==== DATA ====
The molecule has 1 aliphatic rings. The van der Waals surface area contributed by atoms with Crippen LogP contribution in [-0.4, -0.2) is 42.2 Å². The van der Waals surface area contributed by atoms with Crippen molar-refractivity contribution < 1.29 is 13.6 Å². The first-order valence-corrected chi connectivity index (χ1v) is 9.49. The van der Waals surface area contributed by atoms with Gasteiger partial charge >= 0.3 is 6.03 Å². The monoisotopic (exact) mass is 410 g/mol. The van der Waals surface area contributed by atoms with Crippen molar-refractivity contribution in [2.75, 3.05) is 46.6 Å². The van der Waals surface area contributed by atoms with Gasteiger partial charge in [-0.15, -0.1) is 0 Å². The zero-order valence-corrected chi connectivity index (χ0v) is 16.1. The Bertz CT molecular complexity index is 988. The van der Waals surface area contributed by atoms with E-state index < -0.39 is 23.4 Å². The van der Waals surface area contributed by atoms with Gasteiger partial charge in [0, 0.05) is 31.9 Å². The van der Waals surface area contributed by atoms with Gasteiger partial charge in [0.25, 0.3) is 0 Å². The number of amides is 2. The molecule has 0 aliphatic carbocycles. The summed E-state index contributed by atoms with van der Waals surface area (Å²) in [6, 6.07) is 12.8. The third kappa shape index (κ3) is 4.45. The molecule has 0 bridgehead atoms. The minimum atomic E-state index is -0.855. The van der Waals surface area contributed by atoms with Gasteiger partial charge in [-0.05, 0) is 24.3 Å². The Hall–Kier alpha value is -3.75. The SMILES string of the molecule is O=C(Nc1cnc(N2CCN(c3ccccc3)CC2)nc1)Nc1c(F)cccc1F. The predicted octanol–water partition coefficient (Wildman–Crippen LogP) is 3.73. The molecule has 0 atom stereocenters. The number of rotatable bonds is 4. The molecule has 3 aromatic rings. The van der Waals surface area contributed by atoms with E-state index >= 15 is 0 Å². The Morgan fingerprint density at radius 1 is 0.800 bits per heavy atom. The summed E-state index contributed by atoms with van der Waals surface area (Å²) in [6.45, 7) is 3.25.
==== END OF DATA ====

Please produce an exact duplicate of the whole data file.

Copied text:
The molecule has 1 aliphatic rings. The van der Waals surface area contributed by atoms with Crippen LogP contribution in [-0.4, -0.2) is 42.2 Å². The van der Waals surface area contributed by atoms with Crippen molar-refractivity contribution < 1.29 is 13.6 Å². The first-order valence-corrected chi connectivity index (χ1v) is 9.49. The van der Waals surface area contributed by atoms with Gasteiger partial charge >= 0.3 is 6.03 Å². The monoisotopic (exact) mass is 410 g/mol. The van der Waals surface area contributed by atoms with Crippen molar-refractivity contribution in [2.75, 3.05) is 46.6 Å². The van der Waals surface area contributed by atoms with Gasteiger partial charge in [-0.15, -0.1) is 0 Å². The zero-order valence-corrected chi connectivity index (χ0v) is 16.1. The Bertz CT molecular complexity index is 988. The van der Waals surface area contributed by atoms with E-state index < -0.39 is 23.4 Å². The van der Waals surface area contributed by atoms with Gasteiger partial charge in [0, 0.05) is 31.9 Å². The van der Waals surface area contributed by atoms with Gasteiger partial charge in [0.25, 0.3) is 0 Å². The number of amides is 2. The molecule has 0 aliphatic carbocycles. The summed E-state index contributed by atoms with van der Waals surface area (Å²) in [6, 6.07) is 12.8. The third kappa shape index (κ3) is 4.45. The molecule has 0 bridgehead atoms. The minimum atomic E-state index is -0.855. The van der Waals surface area contributed by atoms with Gasteiger partial charge in [-0.05, 0) is 24.3 Å². The Hall–Kier alpha value is -3.75. The SMILES string of the molecule is O=C(Nc1cnc(N2CCN(c3ccccc3)CC2)nc1)Nc1c(F)cccc1F. The predicted octanol–water partition coefficient (Wildman–Crippen LogP) is 3.73. The molecule has 0 atom stereocenters. The number of rotatable bonds is 4. The molecule has 3 aromatic rings. The van der Waals surface area contributed by atoms with E-state index >= 15 is 0 Å². The Morgan fingerprint density at radius 1 is 0.800 bits per heavy atom. The summed E-state index contributed by atoms with van der Waals surface area (Å²) in [6.45, 7) is 3.25.